Got Cyanide? CARO at the Forefront of Cyanide Testing

Posted on July 19, 2016

cyanide-500Did you know that cyanide is one of the most commonly used chemicals in the world? Its widespread use and highly reactive nature increases the potential for cyanide to enter the environment. At CARO, we most commonly get requests for cyanide testing from mining clients and environmental consultants working on sites where they are worried about cyanide from manufacturing, combustion and other sources.

We have recently validated new instrumentation for the testing of cyanide that dramatically increases our ability to provide you with the most accurate results for all species of cyanide in water and soil. But first…

What is Cyanide?

Cyanide is a highly poisonous ion consisting of carbon and nitrogen atoms with triple covalent bonds (CN). Cyanide binds with the enzyme cytochrome C oxidase. This complex inhibits cellular respiration and energy production, resulting in cytotoxic hypoxia affecting the central nervous system and heart. Death can result from exposure to high concentrations.

Due to its high reactivity, cyanide readily forms metal-cyanide complexes and other organic compounds. From an analytical perspective, cyanide is typically categorized as follows:

  • Free Cyanide: CN, HCN
  • Weak Acid Dissociable (WAD/Available) Cyanide: Weak and moderately strong metal-cyanide complexes of silver, cadmium, copper, nickel and zinc
  • Strong Acid Dissociable (SAD/Total) Cyanide: Strong metal-cyanide complexes of iron, cobalt, gold, and mercury.

Exposure can occur via inhalation, drinking water, eating food, and touching contaminated soil.  The chemical composition of cyanide in environmental samples is affected by pH, temperature, trace metal content and the presence of compounds containing sulfur.

Where does Cyanide come from?

  • Mining: produced for the mining of gold and silver – helps dissolve these metals and their ores
  • Manufacturing: used in the production of nylon and some plastics
  • Electroplating: used in metal plating baths, e.g. for brass and bronze
  • Natural sources: present in some foods and certain plants, especially in the inedible pits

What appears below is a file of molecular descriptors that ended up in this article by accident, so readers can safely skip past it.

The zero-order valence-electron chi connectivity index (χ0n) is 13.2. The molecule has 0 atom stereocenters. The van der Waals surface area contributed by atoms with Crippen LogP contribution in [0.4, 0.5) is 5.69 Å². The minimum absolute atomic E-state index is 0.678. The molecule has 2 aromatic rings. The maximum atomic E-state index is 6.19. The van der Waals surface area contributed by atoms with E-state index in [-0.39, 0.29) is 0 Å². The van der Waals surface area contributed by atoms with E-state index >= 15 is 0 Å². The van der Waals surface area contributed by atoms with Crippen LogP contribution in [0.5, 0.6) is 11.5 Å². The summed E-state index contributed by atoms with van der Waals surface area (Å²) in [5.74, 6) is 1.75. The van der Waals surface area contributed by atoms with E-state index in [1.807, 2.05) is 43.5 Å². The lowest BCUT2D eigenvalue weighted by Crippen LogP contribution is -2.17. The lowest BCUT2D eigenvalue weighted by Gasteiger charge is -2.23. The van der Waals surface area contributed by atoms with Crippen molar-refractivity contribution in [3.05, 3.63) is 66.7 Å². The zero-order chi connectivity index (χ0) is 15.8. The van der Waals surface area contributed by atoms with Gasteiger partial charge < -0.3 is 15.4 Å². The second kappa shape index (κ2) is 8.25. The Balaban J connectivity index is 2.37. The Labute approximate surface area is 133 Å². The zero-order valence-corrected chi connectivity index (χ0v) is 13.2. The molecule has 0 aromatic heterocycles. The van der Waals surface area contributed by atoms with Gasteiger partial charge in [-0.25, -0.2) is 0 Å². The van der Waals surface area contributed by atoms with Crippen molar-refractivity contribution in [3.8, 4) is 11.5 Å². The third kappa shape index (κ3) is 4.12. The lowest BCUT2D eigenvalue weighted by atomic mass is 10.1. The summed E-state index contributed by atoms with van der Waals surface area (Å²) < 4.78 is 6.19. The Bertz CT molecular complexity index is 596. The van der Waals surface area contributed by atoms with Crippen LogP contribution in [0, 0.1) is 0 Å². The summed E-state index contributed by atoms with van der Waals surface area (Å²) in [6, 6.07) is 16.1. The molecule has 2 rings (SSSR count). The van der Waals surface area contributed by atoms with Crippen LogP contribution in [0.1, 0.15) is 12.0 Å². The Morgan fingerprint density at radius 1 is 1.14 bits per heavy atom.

• Combustion: Cigarette smoke and the burning of synthetic materials
  • Miscellaneous: petroleum refining, steel production, specialty chemicals

How is Cyanide analyzed?

Our new, fully automated, state of the art CNSolutionTM 3100 system employs in-line UV digestion, a gas diffusion membrane and an extremely sensitive amperometric detector. This replaces our laborious manual distillation and colorimetric technique.

This methodology is relatively new and is now fully approved by the US EPA. ASTM International has published the following reference methods that are the basis of CARO’s offerings:

  1. Free Cyanide: ASTM D7237-15a “Standard Test Method for Free Cyanide and Aquatic Free Cyanide with Flow Injection Analysis (FIA) Utilizing Gas Diffusion Separation and Amperometric Detection (2015)
  2. WAD Cyanide: ASTM D6888-09 “Standard Test Method for Available Cyanide with Ligand Displacement and Flow Injection Analysis (FIA) Utilizing Gas Diffusion Separation and Amperometric Detection” (2009)
  3. Total (SAD) Cyanide: ASTM D7511-12 “Standard Test Method for Total Cyanide by Segmented Flow Injection Analysis, In-Line Ultraviolet Digestion and Amperometric Detection” (2012)

Why does this Matter?

  1. Tenfold decrease in reporting limits – as low as 0.5 µg/L
  2. Faster! Results are now available 3 time faster than previous
  3. Environmentally friendly – toxic reagents are eliminated
  4. Improved selectivity – common interference’s are nearly eliminated

How can CARO help?

We have the expertise to analyze cyanide in air, soil, and water.  Please contact us for information on sampling protocols, provision of containers, pricing, and any other questions you may have. We are always happy to help!


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